It is a meal where we remember, where we tell stories from the past, most especially we tell stories about the life of Jesus and about the impact of his death and resurrection on the first Christians. We call these stories and remembrances the Gospels, which the early Christians added to the existing Jewish Scriptures.

We not only remember, we also give thanks and praise to God in the Eucharistic prayer, the great prayer of thanks and praise that begins after the presentation of the bread and the wine. At the beginning of this prayer, the presider says, "Let us give thanks to the Lord our God," and we answer, "It is right and just."

We not only remember and give thanks and praise, we also renew God's covenant with us. The bread we eat is the body of Christ, and the cup we drink is the new covenant in his blood, as St. Paul tells us. Every time we eat this bread and drink this cup, we proclaim the death of the Lord until he comes again. Through the Eucharist, we enter into the death and resurrection of Christ and renew his covenant.

On Holy Thursday, we especially remember the Last Supper that Jesus had with his disciples. At that last meal, although he knew that death was on the horizon, although he knew that Judas was to betray him, although he knew that the disciples would desert him, his concern was not for himself, but for his friends.



Pope Francis washes the feet of inmates on March 29, 2018, during his visit to the Regina Coeli detention center in Rome, where he celebrated the Missa in Coena Domini. Francis' visit to a prison on Holy Thursday to wash the feet of some inmates stresses in a pre-Easter ritual that a pope must serve society’s marginalized and give them hope. (AP/Vatican Media)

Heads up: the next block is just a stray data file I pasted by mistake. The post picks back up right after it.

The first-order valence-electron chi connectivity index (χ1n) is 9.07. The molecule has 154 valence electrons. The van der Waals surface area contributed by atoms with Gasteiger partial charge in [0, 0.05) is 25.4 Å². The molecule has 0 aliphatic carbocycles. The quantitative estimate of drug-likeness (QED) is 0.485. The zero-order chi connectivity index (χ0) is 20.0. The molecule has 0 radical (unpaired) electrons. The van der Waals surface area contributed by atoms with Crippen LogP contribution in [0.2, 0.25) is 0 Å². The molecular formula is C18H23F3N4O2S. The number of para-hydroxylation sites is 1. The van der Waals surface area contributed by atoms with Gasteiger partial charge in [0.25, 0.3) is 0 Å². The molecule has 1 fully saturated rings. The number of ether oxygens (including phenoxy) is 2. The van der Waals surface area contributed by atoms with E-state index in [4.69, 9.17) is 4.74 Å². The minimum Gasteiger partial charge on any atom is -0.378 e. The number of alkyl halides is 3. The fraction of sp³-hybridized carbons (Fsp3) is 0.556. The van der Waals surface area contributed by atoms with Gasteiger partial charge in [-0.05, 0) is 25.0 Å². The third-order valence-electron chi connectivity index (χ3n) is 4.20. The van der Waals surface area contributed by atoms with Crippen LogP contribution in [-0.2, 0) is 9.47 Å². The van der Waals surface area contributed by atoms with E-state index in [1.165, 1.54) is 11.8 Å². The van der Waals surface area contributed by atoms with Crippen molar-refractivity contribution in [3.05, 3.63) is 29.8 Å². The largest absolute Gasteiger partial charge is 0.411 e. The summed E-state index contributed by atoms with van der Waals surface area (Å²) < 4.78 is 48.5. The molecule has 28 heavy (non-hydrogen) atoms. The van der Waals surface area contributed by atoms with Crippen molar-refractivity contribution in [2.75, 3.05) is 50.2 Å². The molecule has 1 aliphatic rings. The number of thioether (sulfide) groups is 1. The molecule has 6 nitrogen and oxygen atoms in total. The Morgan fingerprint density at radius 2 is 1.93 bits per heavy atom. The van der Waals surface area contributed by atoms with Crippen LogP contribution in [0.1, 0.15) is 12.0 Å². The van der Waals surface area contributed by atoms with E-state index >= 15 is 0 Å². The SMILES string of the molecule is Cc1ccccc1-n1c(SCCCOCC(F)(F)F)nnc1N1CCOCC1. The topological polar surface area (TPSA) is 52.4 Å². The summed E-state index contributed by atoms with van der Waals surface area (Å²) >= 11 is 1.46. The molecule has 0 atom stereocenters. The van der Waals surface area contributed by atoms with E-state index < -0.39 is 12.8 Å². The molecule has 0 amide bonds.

The covenant that he was establishing was a covenant of love. In this covenant, God first loves us and then asks for our love in return and asks that we love one another. Jesus not only taught this covenant of love, he lived it. In his love, we are able to see God's love for us. In his love, we are able to see how we should love one another.

In John's account of the Last Supper, which is read during the Holy Thursday liturgy, the teacher, the Messiah, the Son of God, washes the feet of his disciples. He takes on the role of a servant or slave. He does this not to embarrass the disciples, but to show them his love, just as he will continue to show his love as he journeys toward Calvary.

But what he does, he also does as an example. "If I washed your feet — I who am teacher and Lord — then you must wash each other's feet." He shows us how to live the covenant.

On Holy Thursday, we remember, we give thanks and praise, and we renew the covenant of love. The ceremony of the washing of feet symbolically expresses our willingness to imitate the loving service of Jesus, to imitate his willingness to forget his own fears and pain and to love and to forgive those who will desert him in his hour of need.

As we celebrate the Eucharist on Holy Thursday, we will give thanks and praise to God for sending Jesus, we will give thanks and praise for the last meal he had with his disciples, we will give thanks and praise to God for the Eucharist that Jesus gave us to do in remembrance of him.

In this Eucharist, we renew the covenant of love. We do this with confidence because God has loved us first and has promised his Spirit, the Spirit of love, who will empower us to live lives of love as we proclaim the death of the Lord until he comes.

On Holy Thursday and at every Eucharist, we Christians, like our Jewish brothers and sisters at Passover, celebrate who we are.